According to the anonymous author of Mini-Microsoft, “my circle of friends have hit a patch of corporate ennui like never before.”
A big part of the problem is that Microsoft’s stock remains stuck in neutral, no matter how well the company performs.
We asked a Microsoft rep about this last week. He said it’s frustrating the stock price isn’t higher, but it’s somewhat out of Microsoft’s hands. The company can’t do much beyond deliver strong earnings. And it generally does.
Still, it appears to be affecting some of the rank and file. Here’s Mini-Microsoft’s take (we bolded some things in the body for emphasis):
Ballmer vs. The League of Meh. Maybe because we have a lull with our major product groups either coming in for a landing (WP7, Natal) or just taking off (Office 15, Windows 8) that my circle of friends have hit a patch of corporate ennui like never before. True, some of them work on products way on the fringe but others work on some pretty core products and they are feeling… full of meh.
I still believe that Microsoft has turned the corner. Or, as someone else wrote this week, it has turned the tanker: The Microsoft Tanker Has Turned and You Ignore it at Your Own Peril. Why this meh? First of all, the stock: if you are investing in the success of Microsoft, you cannot underestimate the power of the stock to energize the employees to create break-through results. We had great quarterly earnings and what did the financial market say? “Meh.” Maybe they started it. Part of it I’m sure is that even though we’ve turned the corner, sometimes we screw up and spill the Big Gulp in our lap and skip the curb and take out a mailbox (KIN). That startling inconsistency to deliver focused results I’m sure puts fear and doubt into Wall Street, and if there’s one combination that Wall Street underperforms dealing with it’s fear and doubt.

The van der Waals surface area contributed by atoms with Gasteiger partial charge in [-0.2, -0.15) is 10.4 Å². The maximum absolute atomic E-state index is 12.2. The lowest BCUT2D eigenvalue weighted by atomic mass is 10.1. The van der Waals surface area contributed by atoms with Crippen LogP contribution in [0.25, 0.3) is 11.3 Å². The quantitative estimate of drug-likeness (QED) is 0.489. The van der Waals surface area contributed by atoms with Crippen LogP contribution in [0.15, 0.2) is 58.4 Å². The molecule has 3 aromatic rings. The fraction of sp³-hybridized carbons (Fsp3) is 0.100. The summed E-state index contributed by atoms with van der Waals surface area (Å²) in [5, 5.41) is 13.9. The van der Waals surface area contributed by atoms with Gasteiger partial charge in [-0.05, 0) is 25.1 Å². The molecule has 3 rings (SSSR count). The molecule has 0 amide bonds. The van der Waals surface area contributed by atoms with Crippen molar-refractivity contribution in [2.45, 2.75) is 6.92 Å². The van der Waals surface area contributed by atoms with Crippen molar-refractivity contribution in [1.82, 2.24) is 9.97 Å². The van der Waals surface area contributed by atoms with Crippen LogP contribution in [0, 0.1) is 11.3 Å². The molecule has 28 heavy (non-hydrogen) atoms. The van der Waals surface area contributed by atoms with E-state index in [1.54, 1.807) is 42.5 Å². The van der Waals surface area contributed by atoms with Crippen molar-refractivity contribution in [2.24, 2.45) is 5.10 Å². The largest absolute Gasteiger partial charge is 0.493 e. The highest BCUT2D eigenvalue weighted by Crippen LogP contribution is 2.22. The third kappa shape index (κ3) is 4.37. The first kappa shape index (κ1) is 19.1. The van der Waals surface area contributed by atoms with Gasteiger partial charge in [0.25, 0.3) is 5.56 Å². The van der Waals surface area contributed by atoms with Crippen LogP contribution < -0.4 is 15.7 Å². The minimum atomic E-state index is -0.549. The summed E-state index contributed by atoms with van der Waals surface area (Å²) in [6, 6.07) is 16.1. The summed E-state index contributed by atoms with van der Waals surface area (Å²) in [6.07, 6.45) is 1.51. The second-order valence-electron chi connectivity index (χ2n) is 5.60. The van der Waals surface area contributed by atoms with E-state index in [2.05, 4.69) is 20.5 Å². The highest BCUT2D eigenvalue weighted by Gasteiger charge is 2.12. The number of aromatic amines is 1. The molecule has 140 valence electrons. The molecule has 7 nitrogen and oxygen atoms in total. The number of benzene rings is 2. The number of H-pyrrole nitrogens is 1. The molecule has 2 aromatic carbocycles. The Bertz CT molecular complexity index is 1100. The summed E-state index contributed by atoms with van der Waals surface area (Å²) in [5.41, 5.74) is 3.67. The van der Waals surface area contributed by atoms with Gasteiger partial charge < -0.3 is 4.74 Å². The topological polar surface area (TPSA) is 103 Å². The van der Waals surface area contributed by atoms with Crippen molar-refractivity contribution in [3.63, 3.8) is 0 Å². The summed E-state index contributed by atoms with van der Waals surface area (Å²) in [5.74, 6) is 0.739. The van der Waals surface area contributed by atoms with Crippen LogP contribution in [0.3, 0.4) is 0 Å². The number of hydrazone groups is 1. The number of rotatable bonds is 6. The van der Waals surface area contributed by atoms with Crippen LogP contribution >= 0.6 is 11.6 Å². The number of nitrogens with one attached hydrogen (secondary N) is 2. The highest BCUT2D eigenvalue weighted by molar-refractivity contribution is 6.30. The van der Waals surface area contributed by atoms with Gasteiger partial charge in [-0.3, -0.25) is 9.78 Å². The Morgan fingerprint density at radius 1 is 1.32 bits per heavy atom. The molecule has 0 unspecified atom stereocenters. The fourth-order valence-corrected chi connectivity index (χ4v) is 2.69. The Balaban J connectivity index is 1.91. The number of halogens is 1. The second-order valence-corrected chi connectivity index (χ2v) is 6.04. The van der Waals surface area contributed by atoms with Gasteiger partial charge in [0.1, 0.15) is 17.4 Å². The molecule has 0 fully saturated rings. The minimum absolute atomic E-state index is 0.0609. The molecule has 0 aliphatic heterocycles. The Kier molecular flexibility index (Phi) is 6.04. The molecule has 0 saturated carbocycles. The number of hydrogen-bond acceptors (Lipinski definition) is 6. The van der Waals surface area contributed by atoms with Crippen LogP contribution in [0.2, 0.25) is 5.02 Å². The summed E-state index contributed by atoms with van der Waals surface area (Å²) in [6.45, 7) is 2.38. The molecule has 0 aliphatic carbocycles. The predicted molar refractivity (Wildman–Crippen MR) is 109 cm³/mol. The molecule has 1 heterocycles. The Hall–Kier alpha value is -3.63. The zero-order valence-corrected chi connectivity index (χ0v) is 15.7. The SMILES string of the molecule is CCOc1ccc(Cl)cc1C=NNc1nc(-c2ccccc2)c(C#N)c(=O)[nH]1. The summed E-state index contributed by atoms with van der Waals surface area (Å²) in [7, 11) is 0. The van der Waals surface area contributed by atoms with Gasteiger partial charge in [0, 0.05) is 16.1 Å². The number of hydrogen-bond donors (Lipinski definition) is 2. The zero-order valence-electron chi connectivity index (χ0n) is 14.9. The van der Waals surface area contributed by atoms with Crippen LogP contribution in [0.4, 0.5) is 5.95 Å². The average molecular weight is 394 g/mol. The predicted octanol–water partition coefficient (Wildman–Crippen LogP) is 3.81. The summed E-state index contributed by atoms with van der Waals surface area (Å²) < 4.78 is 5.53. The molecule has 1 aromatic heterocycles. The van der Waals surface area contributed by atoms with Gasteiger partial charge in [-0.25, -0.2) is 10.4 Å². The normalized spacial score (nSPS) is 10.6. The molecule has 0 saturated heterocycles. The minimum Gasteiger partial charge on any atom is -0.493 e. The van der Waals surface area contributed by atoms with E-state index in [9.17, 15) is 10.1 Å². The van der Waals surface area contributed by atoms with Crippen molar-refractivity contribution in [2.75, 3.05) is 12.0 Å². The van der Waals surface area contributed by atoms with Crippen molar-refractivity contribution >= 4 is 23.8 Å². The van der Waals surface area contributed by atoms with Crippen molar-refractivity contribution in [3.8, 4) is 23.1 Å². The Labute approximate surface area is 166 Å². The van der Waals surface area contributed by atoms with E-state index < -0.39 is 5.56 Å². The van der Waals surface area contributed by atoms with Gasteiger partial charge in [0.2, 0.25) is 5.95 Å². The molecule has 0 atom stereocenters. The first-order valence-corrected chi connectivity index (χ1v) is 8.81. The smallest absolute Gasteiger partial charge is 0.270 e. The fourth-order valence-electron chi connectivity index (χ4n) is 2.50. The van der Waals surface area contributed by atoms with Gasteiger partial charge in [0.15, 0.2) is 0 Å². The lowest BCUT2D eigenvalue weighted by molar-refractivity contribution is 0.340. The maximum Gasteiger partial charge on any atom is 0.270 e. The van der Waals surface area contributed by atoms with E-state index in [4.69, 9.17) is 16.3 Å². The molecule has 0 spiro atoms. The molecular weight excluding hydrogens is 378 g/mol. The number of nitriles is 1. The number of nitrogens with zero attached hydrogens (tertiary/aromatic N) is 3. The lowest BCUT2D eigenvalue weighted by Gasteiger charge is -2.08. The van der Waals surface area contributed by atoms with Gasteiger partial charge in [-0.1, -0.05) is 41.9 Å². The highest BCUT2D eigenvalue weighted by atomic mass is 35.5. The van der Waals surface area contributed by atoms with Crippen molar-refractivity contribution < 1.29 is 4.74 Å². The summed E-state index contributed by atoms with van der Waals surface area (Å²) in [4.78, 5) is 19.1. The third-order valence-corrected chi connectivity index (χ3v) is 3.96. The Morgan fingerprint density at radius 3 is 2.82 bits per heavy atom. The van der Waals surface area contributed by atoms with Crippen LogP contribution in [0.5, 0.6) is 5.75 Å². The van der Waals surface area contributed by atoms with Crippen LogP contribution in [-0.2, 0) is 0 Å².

After the dismissive reaction to our last quarterly results, we had article after article written about Microsoft’s Lost Decade, covering how poorly Mr. Ballmer and The Board have been doing running Microsoft and calls for their dismissal. That’s not cool, and if anything, it’s draining. Under that context, to see Mr. Ballmer screaming and running around high-fiving a bunch of MBAs riding our two cash cows until the milk’s dried up is challenging to your self-motivation.
Going back to my friends: some are very loose in their seat, and others have already left to enjoy unfettered engineering (one in particular happy to realise how much unexpected joy results in the ‘make Partner or take the 10%’ cloud going away).
I expect a CEO like Mr. Ballmer to revisit his previous Company Meeting talks and discuss where those ideas are now. Some of those ideas were quite exciting, but went… where? Otherwise, without the follow-through I guess this is another throw-away show that’s in-between me and my beer.